|Saywer shoots the man he thinks conned his parents.|
After most of the season spent its time exploring characters and then redeeming them for their faults, last week saw a turnaround - an exploration of how the characters are trying to better themselves after their sins of the past. Who better then to look at than Sawyer, whose main plot this week felt a little odd, even if it did allow for a great many character moments. A fair chunk of the episode's best moments are in the flashbacks, which is a nice change, but there's some good wherever you look.
In his flashbacks, we saw Sawyer pointed by friend Hibbs towards someone who used to be called Sawyer, leading him to believe that it is the conman who led to his father's murder-suicide (which you have to blame his Dad for a little bit, there's really no need for murder-suicide just cos your wife lied to you). The man is Frank Duckett, a US ex-pat who now lives in Sydney, leading Sawyer to go there in search of him. He initially is put off by Duckett's pleasant demeanour, scared of killing him. A conversation with a drunk and saddened Christian Shepherd (Jack's dad) pushes him to get it over with, but upon fatally wounding Duckett he discovers that he's been conned by Hibbs, and that Duckett was just someone who hadn't repaid a loan.
On the Island, Sawyer's tent is ravaged in the night by a boar, who later attacks him in the Jungle. Sawyer, believing that the boar is out to get him, employs Kate's help to track and kill the boar, reluctantly giving her carte blanche over his stash. On their journey they play a revealing game of I Never, have a creepy conversation with Locke, and have their camp raided overnight by the boar. However, remembering Duckett, Sawyer is unable to kill the boar and lets it go free. Elsewhere, and as Michael's raft is nearing completion, Sayid helps Charlie deal with the shell-shock he has after killing Ethan.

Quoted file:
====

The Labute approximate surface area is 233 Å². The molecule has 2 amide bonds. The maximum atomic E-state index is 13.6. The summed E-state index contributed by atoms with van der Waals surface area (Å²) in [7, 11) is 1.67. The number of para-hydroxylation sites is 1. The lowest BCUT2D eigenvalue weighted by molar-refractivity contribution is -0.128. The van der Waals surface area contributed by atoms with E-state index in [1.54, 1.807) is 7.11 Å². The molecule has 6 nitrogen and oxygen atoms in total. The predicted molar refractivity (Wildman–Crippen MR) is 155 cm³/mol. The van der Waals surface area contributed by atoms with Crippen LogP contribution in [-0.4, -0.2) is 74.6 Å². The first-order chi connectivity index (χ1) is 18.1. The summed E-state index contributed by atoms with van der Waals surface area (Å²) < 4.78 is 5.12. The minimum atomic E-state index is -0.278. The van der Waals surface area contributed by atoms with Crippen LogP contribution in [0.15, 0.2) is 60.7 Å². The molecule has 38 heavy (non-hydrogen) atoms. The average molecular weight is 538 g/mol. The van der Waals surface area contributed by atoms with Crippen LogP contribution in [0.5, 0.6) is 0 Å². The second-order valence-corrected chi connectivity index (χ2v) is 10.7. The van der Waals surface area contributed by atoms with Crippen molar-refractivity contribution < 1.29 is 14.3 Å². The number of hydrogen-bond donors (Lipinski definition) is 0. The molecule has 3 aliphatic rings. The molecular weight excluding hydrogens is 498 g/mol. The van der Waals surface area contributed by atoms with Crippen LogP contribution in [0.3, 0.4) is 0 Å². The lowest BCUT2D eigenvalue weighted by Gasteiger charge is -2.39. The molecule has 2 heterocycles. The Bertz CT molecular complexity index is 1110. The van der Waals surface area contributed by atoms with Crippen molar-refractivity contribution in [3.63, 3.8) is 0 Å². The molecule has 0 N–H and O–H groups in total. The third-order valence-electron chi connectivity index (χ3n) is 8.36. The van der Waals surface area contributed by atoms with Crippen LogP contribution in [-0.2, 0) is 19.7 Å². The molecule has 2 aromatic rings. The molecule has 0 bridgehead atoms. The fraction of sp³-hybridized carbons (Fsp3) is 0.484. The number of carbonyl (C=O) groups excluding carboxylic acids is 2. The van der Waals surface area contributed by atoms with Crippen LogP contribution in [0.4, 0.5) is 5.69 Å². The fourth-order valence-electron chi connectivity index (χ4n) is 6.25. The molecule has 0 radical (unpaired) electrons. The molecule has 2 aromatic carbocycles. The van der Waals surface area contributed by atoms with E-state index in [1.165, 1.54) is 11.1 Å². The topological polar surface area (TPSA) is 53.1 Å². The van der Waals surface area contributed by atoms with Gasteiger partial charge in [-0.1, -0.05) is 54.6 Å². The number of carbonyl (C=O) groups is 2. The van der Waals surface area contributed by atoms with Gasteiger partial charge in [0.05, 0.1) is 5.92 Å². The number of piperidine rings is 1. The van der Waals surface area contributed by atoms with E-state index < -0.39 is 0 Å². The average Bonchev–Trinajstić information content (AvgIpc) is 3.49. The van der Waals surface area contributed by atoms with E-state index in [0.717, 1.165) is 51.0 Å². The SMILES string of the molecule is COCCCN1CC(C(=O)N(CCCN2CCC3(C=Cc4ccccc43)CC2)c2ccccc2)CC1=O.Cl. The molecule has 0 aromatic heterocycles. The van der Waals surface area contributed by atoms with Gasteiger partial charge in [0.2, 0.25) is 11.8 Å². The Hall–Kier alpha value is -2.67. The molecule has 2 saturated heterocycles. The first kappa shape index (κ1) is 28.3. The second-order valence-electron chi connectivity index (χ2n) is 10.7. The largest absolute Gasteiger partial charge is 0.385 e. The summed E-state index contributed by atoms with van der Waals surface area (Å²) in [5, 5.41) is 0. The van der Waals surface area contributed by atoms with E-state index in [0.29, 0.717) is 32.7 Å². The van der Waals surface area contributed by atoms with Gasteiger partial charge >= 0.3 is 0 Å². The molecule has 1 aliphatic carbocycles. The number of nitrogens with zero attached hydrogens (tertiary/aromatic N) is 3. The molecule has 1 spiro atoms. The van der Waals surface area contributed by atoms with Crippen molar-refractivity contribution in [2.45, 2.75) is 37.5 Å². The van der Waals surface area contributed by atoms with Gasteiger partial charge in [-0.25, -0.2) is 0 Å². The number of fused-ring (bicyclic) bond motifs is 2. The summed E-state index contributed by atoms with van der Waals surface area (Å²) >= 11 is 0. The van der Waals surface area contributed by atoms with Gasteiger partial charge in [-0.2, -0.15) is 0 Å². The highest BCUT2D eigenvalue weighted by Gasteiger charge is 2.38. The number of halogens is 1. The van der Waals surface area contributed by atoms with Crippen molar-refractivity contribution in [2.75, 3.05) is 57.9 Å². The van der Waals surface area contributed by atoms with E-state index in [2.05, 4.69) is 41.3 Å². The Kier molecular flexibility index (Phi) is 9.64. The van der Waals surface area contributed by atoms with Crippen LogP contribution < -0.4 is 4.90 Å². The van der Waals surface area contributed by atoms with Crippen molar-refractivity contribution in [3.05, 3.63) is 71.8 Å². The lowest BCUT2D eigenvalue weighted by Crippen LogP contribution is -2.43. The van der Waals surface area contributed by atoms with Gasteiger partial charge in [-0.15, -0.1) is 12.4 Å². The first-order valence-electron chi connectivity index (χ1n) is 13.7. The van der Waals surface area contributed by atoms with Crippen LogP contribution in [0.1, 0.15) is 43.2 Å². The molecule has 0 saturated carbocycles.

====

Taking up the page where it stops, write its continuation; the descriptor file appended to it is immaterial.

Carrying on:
|Kate drinks in Sawyer's game of I Never.|
I don't get much to say when they're good. The scenario surrounding Sawyer's personification of his victim Frank Duckett into an arsey boar is a silly one and it stretched credulity at times that right after the Ethan incident the camp would be willing to accept Sawyer's wish to go out and hunt it. But the character moments were good enough that the overall effect was a pleasing one, and finally seeing the depths of Sawyer's demons brought another side to the character that I really liked.